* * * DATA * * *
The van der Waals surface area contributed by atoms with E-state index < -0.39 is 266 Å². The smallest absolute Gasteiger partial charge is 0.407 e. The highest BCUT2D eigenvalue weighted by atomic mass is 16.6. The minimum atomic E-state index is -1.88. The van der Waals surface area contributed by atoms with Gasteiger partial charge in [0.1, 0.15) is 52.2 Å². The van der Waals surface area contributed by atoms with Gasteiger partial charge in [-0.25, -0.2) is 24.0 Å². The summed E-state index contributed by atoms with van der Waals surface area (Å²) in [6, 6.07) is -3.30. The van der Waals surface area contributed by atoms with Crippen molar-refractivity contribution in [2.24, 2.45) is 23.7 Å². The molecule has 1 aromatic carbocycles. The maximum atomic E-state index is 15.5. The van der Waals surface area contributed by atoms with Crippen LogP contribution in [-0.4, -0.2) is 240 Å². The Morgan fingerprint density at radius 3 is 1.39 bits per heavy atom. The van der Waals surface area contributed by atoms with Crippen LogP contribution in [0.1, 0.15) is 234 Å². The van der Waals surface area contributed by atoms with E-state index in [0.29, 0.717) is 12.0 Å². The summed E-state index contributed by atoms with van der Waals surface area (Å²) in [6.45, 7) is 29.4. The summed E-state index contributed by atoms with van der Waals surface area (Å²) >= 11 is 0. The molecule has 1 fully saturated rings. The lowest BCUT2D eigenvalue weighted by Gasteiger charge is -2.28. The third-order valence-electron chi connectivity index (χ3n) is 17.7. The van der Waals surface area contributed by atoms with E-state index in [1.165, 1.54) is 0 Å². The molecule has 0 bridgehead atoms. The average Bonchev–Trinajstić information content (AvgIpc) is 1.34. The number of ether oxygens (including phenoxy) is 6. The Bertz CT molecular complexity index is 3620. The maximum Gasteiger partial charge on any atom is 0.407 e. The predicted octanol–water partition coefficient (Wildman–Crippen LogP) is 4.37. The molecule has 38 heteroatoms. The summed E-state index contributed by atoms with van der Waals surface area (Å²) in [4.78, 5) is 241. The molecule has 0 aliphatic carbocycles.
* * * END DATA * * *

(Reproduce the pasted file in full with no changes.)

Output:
The van der Waals surface area contributed by atoms with E-state index < -0.39 is 266 Å². The smallest absolute Gasteiger partial charge is 0.407 e. The highest BCUT2D eigenvalue weighted by atomic mass is 16.6. The minimum atomic E-state index is -1.88. The van der Waals surface area contributed by atoms with Gasteiger partial charge in [0.1, 0.15) is 52.2 Å². The van der Waals surface area contributed by atoms with Gasteiger partial charge in [-0.25, -0.2) is 24.0 Å². The summed E-state index contributed by atoms with van der Waals surface area (Å²) in [6, 6.07) is -3.30. The van der Waals surface area contributed by atoms with Crippen molar-refractivity contribution in [2.24, 2.45) is 23.7 Å². The molecule has 1 aromatic carbocycles. The maximum atomic E-state index is 15.5. The van der Waals surface area contributed by atoms with Crippen LogP contribution in [-0.4, -0.2) is 240 Å². The Morgan fingerprint density at radius 3 is 1.39 bits per heavy atom. The van der Waals surface area contributed by atoms with Crippen LogP contribution in [0.1, 0.15) is 234 Å². The van der Waals surface area contributed by atoms with E-state index in [0.29, 0.717) is 12.0 Å². The summed E-state index contributed by atoms with van der Waals surface area (Å²) in [6.45, 7) is 29.4. The summed E-state index contributed by atoms with van der Waals surface area (Å²) >= 11 is 0. The molecule has 1 fully saturated rings. The lowest BCUT2D eigenvalue weighted by Gasteiger charge is -2.28. The third-order valence-electron chi connectivity index (χ3n) is 17.7. The van der Waals surface area contributed by atoms with E-state index in [1.165, 1.54) is 0 Å². The molecule has 0 bridgehead atoms. The average Bonchev–Trinajstić information content (AvgIpc) is 1.34. The number of ether oxygens (including phenoxy) is 6. The Bertz CT molecular complexity index is 3620. The maximum Gasteiger partial charge on any atom is 0.407 e. The predicted octanol–water partition coefficient (Wildman–Crippen LogP) is 4.37. The molecule has 38 heteroatoms. The summed E-state index contributed by atoms with van der Waals surface area (Å²) in [4.78, 5) is 241. The molecule has 0 aliphatic carbocycles.